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CHICAGO AND NORTH SHORE

CHICAGO AND NORTH SHORE POWERFUL . POSITIVE. CONNECTORS. VOLUME 8, ISSUE 1

CELEBRATIONS TO REMEMBER NEW YEAR, HEALTHY NEW YOU STYLISH AND SUSTAINABLE VACATION SWIMWEAR WINTER-PROOF CARS CANCER-FIGHTING FOODS YOGA TO START YOUR DAY


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RULES FOR BETTER LIVING

Gorgeous hair is the best revenge.


Meet Malia. She has multiple sclerosis. Today, she lives a fuller life than anyone believed possible, thanks to an innovative stem cell treatment she received at Hadassah Medical Organization. She calls herself lucky because of her improved energy, strength, and motor skills. She calls her doctor the Rock Star of Stem Cell Therapies. We call her—and her treatment— the face of new possibility.

Support research in service to humanity. Join us.

Hadassah Chicago-North Shore

chicago-northshore@hadassah.org 847.205.1900 HADASSAH THE WOMEN’S ZIONIST ORGANIZATION OF AMERICA, INC. Financial and other information about Hadassah may be obtained, without cost, by writing the Finance Department at Hadassah, 40 Wall Street, New York, NY 10005, or by calling 212.355.7900. ©2017 Hadassah, The Women’s Zionist Organization of America, Inc. Hadassah, the H logo, and Hadassah the Power of Women Who Do are registered trademarks of Hadassah, The Women’s Zionist Organization of America, Inc.

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FEATURES J A N U A R Y/ F E B R U A R Y 2 0 1 7 • V O L U M E 8 , I S S U E 1

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A Time To Celebrate 2017 Guide to Celebrations 32 Don’t Sweat The Celebration Details 34 Chicagoland Weddings With Heart 40 Rooms With A View 42 A Base to Celebrate 44 Jewels to Remember 46 Private Affairs By Wendy Altschuler, Julie Chernoff, Amber Gibson, Brooke McDonald, Susan B. Noyes, Jenny Muslin and Lisa Zimbler

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New Year, Healthy New You 50 Great Health at Every Age 54 7 Yoga Poses to Start Your Day Off Right 56 Eat Clean, Fight Cancer 62 Hair Apparent By Julie Chernoff, Christy Coughlin, Brooke McDonald, Jenny Muslin and Shannan Younger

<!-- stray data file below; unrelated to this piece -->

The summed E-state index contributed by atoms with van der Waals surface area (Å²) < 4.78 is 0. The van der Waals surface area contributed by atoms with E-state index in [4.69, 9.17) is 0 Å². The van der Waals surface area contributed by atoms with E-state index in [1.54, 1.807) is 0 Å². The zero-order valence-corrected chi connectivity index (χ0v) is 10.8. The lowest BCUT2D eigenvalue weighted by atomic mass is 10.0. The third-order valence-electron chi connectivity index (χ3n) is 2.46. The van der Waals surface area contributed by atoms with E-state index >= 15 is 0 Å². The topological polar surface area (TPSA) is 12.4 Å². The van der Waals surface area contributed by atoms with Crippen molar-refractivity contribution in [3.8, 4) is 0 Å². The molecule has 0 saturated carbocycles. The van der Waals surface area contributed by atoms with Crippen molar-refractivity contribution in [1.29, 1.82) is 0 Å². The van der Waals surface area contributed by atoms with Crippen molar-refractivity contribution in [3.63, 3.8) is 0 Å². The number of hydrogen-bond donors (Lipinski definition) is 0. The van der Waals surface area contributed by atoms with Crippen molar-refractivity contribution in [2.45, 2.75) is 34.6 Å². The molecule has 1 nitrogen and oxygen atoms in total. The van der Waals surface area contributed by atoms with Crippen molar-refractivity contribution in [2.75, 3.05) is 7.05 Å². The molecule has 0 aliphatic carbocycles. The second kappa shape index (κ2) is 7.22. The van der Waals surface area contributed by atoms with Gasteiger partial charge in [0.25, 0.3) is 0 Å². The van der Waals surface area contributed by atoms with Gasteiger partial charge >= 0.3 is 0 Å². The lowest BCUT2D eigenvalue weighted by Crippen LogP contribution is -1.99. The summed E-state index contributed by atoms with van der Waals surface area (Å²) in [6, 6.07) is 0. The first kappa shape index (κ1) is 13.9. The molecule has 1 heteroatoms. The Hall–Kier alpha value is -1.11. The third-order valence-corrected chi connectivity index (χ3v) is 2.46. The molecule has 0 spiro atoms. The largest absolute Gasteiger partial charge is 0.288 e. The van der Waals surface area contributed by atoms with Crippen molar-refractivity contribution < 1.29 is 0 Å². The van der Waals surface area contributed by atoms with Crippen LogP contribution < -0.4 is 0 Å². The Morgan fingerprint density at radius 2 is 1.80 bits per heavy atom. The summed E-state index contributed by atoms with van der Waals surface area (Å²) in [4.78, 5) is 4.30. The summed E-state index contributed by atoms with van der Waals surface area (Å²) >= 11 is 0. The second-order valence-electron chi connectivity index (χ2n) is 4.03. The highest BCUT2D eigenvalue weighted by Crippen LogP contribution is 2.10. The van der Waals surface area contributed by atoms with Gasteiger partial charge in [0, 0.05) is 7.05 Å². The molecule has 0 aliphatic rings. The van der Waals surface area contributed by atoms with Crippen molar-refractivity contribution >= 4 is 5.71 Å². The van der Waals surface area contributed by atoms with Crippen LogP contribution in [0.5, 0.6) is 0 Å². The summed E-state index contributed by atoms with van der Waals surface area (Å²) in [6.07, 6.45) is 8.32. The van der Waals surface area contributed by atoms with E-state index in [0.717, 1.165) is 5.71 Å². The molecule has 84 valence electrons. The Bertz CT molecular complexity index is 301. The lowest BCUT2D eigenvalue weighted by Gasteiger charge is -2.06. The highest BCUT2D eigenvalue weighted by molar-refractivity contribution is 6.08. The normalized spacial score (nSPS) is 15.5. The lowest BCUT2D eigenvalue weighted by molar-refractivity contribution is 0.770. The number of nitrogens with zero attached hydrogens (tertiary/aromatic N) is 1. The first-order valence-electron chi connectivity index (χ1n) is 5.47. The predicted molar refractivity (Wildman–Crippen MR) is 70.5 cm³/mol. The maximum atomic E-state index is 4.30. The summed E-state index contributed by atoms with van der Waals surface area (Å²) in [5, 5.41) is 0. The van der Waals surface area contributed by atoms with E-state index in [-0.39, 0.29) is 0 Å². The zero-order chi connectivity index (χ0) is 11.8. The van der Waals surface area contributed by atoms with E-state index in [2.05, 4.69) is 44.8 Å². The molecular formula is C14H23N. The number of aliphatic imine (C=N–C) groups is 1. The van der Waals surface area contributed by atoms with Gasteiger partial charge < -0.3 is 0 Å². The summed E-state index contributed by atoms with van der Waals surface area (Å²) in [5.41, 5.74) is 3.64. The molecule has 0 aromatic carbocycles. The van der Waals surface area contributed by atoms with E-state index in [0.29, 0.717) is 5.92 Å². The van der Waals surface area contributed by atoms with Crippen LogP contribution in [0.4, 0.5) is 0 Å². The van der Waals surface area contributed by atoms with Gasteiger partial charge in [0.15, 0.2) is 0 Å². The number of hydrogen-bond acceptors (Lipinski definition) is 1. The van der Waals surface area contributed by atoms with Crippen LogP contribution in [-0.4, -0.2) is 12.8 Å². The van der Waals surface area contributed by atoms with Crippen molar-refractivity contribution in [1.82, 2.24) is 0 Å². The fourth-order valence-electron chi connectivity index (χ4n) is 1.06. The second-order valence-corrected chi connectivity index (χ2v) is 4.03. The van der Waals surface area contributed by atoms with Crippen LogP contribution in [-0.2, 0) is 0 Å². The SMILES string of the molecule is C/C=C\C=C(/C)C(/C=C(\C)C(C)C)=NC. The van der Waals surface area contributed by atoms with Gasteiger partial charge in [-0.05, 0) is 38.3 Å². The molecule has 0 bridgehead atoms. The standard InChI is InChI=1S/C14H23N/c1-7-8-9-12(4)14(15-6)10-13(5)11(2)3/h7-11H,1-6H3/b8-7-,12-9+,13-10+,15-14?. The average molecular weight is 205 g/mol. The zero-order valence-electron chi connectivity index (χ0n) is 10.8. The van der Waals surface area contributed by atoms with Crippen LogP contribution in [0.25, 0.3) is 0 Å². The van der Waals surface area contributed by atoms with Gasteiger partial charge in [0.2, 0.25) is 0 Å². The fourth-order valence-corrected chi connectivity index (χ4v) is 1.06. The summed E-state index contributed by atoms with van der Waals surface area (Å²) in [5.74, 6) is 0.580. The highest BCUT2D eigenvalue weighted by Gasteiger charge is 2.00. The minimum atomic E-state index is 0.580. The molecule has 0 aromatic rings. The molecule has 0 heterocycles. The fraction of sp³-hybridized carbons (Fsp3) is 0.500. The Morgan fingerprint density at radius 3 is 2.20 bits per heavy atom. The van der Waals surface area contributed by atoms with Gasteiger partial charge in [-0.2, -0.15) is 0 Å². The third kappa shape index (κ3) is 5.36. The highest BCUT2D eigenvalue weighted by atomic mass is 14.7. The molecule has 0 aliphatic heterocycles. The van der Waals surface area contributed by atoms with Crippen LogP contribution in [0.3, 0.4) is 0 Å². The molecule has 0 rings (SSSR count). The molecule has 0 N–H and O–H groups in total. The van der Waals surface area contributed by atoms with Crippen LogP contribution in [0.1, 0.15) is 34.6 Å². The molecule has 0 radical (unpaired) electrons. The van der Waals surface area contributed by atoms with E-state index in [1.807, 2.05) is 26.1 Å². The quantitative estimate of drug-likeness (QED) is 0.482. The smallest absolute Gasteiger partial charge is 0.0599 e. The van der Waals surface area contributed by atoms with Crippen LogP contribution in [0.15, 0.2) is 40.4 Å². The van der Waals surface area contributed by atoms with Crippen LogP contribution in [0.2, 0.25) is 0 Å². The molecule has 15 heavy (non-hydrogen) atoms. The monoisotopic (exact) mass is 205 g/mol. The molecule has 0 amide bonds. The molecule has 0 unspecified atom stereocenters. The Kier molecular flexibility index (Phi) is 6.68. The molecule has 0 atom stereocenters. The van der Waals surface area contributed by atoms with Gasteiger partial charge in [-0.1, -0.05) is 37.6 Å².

76

Stylish and Sustainable: Swimwear Fashion By Jessica Suss

Cover Photo by Jeremy Lawson Above Photo by Olivia Leigh Photographie


DEPARTMENTS TRAVEL & TRANSPORTATION

59 59

Safe Travels: 4 Zika-Free Beach Destinations

By Kendra Thornton

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Snow-Mobiles: 7 New Cars That Can Roll Over a Chicago Winter

By Jessica Suss

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FAMILY & FINANCE

64  Family Matters: 10 Ways to

Support Elderly Loved Ones During The Winter Months By Susan Pasternak

68  Planning A Financial Future as The Parent of a Child With Special Needs By Susan Pasternak

72

HOME

70

Home Inspections: Everything You Need to Know

By Jenny Muslin

72

On The Market

By Megan Craig

ENTERTAINMENT

82

84

Better Books: Great Reads For a Fresh Start in 2017 By Rincey Abraham

Winter Theater That Wows By Robert Loerzel

MAKE A DIFFERENCE

88

85

Give Time, Give Things, Give Support

86

Better Makers and Their Impact

88

Bringing Music to The People

By Anna Carlson By Anna Carlson By Lyndsey Havens

IN EVERY ISSUE

12 editor’s letter 14 you said it 18 from the web 20 fresh 22 community celebrations 24 recommended events 28 event listing 90 closing thoughts The views expressed in sponsored content are the opinions of advertisers and not the views of Make It Better.

TOP PHOTO COURTESY OFGRAND HYATT KAUAI; THIRD PHOTO BY @PROPERTIES; BOTTOM PHOTO BY RYAN BESHEL (SIX4 CREATIVE)

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Enjoy your

Winter

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For over 45 years, Autohaus on Edens proudly served generations of North Shore families with exceptional safety & performance rated Mercedes-Benz vehicles. We’re the largest new car volume Mercedes-Benz dealer on the North Shore. Based on 2008-2015 calendar year to date sales - because we Drive Your Dreams!

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A Dining ADventure